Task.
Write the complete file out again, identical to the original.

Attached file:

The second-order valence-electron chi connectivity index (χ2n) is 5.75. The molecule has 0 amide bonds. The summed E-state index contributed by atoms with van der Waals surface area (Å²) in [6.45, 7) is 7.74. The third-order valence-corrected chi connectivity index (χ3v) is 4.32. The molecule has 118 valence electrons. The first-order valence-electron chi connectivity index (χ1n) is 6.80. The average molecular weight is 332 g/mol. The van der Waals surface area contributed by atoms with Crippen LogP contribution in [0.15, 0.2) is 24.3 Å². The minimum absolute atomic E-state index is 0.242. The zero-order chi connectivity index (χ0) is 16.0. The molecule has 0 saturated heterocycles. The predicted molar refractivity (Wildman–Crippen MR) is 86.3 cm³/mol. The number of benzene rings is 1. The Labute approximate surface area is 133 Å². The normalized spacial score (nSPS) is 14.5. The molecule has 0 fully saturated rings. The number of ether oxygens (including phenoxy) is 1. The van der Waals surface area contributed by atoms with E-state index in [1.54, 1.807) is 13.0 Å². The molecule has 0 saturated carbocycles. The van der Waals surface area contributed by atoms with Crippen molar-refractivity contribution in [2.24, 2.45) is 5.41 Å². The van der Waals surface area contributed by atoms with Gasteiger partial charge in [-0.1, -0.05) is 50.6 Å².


The second-order valence-electron chi connectivity index (χ2n) is 5.75. The molecule has 0 amide bonds. The summed E-state index contributed by atoms with van der Waals surface area (Å²) in [6.45, 7) is 7.74. The third-order valence-corrected chi connectivity index (χ3v) is 4.32. The molecule has 118 valence electrons. The first-order valence-electron chi connectivity index (χ1n) is 6.80. The average molecular weight is 332 g/mol. The van der Waals surface area contributed by atoms with Crippen LogP contribution in [0.15, 0.2) is 24.3 Å². The minimum absolute atomic E-state index is 0.242. The zero-order chi connectivity index (χ0) is 16.0. The molecule has 0 saturated heterocycles. The predicted molar refractivity (Wildman–Crippen MR) is 86.3 cm³/mol. The number of benzene rings is 1. The Labute approximate surface area is 133 Å². The normalized spacial score (nSPS) is 14.5. The molecule has 0 fully saturated rings. The number of ether oxygens (including phenoxy) is 1. The van der Waals surface area contributed by atoms with E-state index in [1.54, 1.807) is 13.0 Å². The molecule has 0 saturated carbocycles. The van der Waals surface area contributed by atoms with Crippen molar-refractivity contribution in [2.24, 2.45) is 5.41 Å². The van der Waals surface area contributed by atoms with Gasteiger partial charge in [-0.1, -0.05) is 50.6 Å².